The RoboClaw manual ( suggests using a resistor and diode set-up so that regenerative power from the motors (if the wheels are spinning passively) can get to the battery. I decided that was unlikely to happen in my planned use, so I didn't bother with the additional complexity.

Wiring is threaded internally. I use the rubber grommets to keep the wires from chafing. Note that the wires do NOT cross in rear channel before connection - the wiring in the picture was based on earlier testing (with wires external) that had the motor driver facing forward. In the end the motor driver faces "backward" (USB port to the back) - so wires from L and R sides didn't need to cross in the end.

For motor driver I ended up putting electrical tape over the terminals to keep someone from inadvertently touching them.

Step 5: 3D Printed Parts (deprecated)

Update: for final version, didn't use these parts - see updated last step. But for pure RC control, these are fine.

For the battery I designed a holder with the appropriate Actobotics hole pattern. It's available on Thingiverse ( I used the neoprene foam for padding. Holes at top are for zip tie so battery won't fall out if robot is being carried.

Although long-term plan is for autonomous operation, for testing I used radio control. In my initial tests I supported the antenna with a drinking straw held in place with hot glue. For intermediate term I designed a 3D printed receiver holder ( that keeps the antenna upright. Fits snugly in one of the rubber grommets.

Step 6: End of Stage 1

The robot seems to run fine.

I have a video of the first trial run:

Robot performed well. It sags in the back - I've ordered stiffer springs to fix that.

Next step is to incorporate Raspberry Pi and add sensors for autonomous operation.

Step 7: Update - New Springs

The arms with the wheels tended to splay/flatten out after a while (probably because of more weight in back). I ordered new, stiffer springs (14mm x 90 mm):

Hot Racing YET90FS14 14x90mm Factory Spec Shock Springs (

Not sure if they're using actual Axial color codes, but I found this reference:

With blue (stiffest) in back, green in middle, white at the and (with tension adjustment not all the way down). In 1 test run that seemed to work fine.

Step 8: Update - Final Touches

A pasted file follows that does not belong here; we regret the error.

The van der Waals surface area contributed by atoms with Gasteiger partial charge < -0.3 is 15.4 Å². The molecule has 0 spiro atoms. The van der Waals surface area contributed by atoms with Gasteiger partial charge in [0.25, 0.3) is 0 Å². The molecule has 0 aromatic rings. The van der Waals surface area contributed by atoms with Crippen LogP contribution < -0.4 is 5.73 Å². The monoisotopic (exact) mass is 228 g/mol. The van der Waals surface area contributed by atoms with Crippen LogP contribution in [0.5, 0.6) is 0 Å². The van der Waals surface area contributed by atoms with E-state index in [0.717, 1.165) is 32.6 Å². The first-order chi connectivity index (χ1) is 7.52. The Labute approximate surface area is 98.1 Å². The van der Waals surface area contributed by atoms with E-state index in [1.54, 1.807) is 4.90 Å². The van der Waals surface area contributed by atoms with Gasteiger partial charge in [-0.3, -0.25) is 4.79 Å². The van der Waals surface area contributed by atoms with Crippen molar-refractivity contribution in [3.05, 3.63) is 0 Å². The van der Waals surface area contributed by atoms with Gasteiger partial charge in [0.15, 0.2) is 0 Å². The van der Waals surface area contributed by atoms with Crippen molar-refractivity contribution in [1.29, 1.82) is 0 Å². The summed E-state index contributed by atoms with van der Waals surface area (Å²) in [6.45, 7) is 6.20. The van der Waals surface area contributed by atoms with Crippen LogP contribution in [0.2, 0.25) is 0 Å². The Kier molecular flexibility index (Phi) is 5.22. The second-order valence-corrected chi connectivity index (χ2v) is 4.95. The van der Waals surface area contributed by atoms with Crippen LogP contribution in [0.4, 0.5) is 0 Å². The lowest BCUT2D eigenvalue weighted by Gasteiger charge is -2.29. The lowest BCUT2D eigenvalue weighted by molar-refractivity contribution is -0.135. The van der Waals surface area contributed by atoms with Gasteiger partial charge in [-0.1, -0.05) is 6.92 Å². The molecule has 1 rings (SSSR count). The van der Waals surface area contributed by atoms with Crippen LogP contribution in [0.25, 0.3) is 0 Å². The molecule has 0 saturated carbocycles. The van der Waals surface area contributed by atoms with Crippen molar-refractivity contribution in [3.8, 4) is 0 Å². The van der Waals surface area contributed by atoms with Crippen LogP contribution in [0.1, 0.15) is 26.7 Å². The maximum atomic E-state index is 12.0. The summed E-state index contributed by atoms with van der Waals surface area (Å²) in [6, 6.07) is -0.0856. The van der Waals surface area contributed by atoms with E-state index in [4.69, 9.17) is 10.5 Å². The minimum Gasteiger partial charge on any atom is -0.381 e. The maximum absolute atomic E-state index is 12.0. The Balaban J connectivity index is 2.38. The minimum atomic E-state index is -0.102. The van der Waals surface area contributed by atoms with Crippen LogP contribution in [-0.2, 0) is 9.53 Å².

Note - these changes alter the parts list a bit

I changed the frame a bit - used 3" rail mounted to front at top - also serves as a handle. Frame also firmed up with 2 3" dual hole pattern brackets screwed to side mounts (Actobotics Dual Side Mount A)

Made an angled aluminum battery support for final version to keep battery below the top of the beams - gives me more options for mounting sensors in the future. The battery support sits on top of the 3" bracket plates that support the interior.

I put an aluminum plate on the bottom to protect the interior. I used 2 hole screw plates on the interior of the channel. So that I could detach the bottom plate without accessing the interior of the channel I just hot-glued the 2-hole screw plates into place - that way they won't shift if the bottom plate is off.

Added aluminum plates for holding Raspberry pi/Navio board and to mount the GPS. These are screwed to pattern mounts (which are attached from the inside of the channel) so that I can attach/detach them w/o accessing the internal of the channel hold nuts.

I cut and bent the aluminum pieces at the St. Louis TechShop. There I also laser etched the front name plate. The image file also showed the exact size of the plate I needed and the location of the screw holes to make it easier to trim the plate and drill the holes.

For back, added dual hole pattern brackets (held by side mounts type d) with rubber bumpers.

Added 3D printed front bumpers ( and attached 3D printed RC holder to "mast" (